We Were Liars by E. Lockhart
Eleanor and Park by Rainbow Rowell
Where Things Come Back by John Corey Whaley
Fly On the Wall by E. Lockhart
Shatter Me by Tahereh Mafi
The Crown of Embers by Rae Carson
When We Wake by Karen Healey
Fallen by Lauren Kate
Fox Forever by Mary E. Pearson
Tantalize by Cynthia Leitich Smith
Fangirl by Rainbow Rowell
Akata Witch by Nnedi Okorafor
Crown of Midnight by Sarah J. Maas
The Demon’s Lexicon by Sarah Rees Brennan
Moonglass by Jessi Kirby
Bitterblue by Kristin Cashore
The Disenchantments by Nina LaCour
A Brief History of Montmaray by Michelle Cooper
Starters by Lissa Price
Bruised by Sarah Skilton
Unmade by Sarah Rees Brennan
The Miseducation of Cameron Post by Emily M. Danforth
The Bitter Kingdom by Rae Carson
The Steerswoman by Rosemary Kirstein
The Outskirter’s Secret by Rosemary Kirstein
Ghost Ship by Sharon Lee and Steve Miller
The Lost Steersman by Rosemary Kirstein
The Language of Power by Rosemary Kirstein
Up Against It by M. J. Locke
The Tropic of Serpents by Marie Brennan
The Goblin Emperor by Katherine Addison
Midnight Never Come by Marie Brennan\
Shades of Milk and Honey by Mary Robinette Kowal
Warrior by Marie Brennan
Daughter of Mystery by Heather Rose Jones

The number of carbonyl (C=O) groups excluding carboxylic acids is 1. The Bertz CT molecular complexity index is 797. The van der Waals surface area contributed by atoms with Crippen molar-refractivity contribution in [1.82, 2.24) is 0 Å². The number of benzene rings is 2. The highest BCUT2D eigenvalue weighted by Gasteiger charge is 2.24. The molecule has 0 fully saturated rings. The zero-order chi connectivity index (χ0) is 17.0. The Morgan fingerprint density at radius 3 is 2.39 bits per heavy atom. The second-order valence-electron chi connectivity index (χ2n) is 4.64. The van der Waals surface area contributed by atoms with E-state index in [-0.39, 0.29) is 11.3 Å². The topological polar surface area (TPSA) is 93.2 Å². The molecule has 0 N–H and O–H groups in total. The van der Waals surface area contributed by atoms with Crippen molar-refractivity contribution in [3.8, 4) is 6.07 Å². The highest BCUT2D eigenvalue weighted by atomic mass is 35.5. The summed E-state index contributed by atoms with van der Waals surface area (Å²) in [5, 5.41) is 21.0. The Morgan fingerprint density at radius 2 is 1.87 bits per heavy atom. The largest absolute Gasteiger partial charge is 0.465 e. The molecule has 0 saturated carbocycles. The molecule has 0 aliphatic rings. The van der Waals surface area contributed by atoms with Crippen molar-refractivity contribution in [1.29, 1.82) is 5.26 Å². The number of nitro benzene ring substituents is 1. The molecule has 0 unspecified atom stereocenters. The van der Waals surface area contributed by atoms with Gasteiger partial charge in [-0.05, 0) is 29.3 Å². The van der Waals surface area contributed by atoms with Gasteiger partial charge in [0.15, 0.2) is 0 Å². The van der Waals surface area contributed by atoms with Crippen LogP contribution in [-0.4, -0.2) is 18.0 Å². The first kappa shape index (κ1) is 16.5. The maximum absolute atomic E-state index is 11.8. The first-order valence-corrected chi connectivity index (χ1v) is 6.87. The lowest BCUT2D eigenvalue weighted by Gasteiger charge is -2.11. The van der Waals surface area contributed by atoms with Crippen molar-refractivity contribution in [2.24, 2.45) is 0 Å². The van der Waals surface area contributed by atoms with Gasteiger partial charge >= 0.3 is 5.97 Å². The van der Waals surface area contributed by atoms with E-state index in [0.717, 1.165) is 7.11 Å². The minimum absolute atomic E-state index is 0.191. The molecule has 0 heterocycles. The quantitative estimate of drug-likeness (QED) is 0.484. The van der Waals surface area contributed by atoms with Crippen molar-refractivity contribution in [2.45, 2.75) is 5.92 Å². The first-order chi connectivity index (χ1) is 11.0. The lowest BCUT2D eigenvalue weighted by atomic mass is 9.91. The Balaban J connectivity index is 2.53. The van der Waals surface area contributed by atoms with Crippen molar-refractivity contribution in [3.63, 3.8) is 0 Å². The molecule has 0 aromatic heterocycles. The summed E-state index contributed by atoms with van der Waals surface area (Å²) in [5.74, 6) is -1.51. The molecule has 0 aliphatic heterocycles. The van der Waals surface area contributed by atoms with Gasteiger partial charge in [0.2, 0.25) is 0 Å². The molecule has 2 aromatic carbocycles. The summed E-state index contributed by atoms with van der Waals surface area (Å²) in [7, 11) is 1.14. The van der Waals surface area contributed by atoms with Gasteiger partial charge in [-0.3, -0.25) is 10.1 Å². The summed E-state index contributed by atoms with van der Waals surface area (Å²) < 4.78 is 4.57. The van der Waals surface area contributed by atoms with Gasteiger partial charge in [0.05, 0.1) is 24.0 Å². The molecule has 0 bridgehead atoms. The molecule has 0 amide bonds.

Ancillary Sword by Ann Leckie
The Duchess War by Courtney Milan
I Am Pusheen the Cat by Claire Belton
Rapunzel’s Revenge by Dean and Shannon Hale
The Eternal Smile by Gene Luen Yang
Boxers by Gene Luen Yang
Saints by Gene Luen Yang
Who is AC? by Hope Larson
Level Up by Gene Luen Yang
A Game for Swallows by Zeina Abirached
Short Stories, Novellas, Novelettes
How Beautiful the Ordinary edited by Michael Cart
Slimed!: An Oral History of Nickelodeon’s Golden Age by Mathew Klickstein
Diego Rivera: His World and Ours by Duncan Tonatiuh
Nelson Mandela by Kadir Nelson
Coretta Scott by Ntozake Shange
We Are the Ship: The Story of the Negro Baseball League by Kadir Nelson
Heart and Soul; The Story of America and African Dreams by Kadir Nelson
Moses: When Harriet Tubman Led Her People to Freedom by Carole Boston Weatherford
Martin de Porres: The Rose in the Desert by Gary D. Schmidt
Karen Memery, like most citizens in Rapid City, is just trying to do what she can to get by, and maybe even save a little something for a better future. But Fate has other plans for her. Like falling in love, helping a US Marshal catch his man, and preventing a villain’s treasonous plot.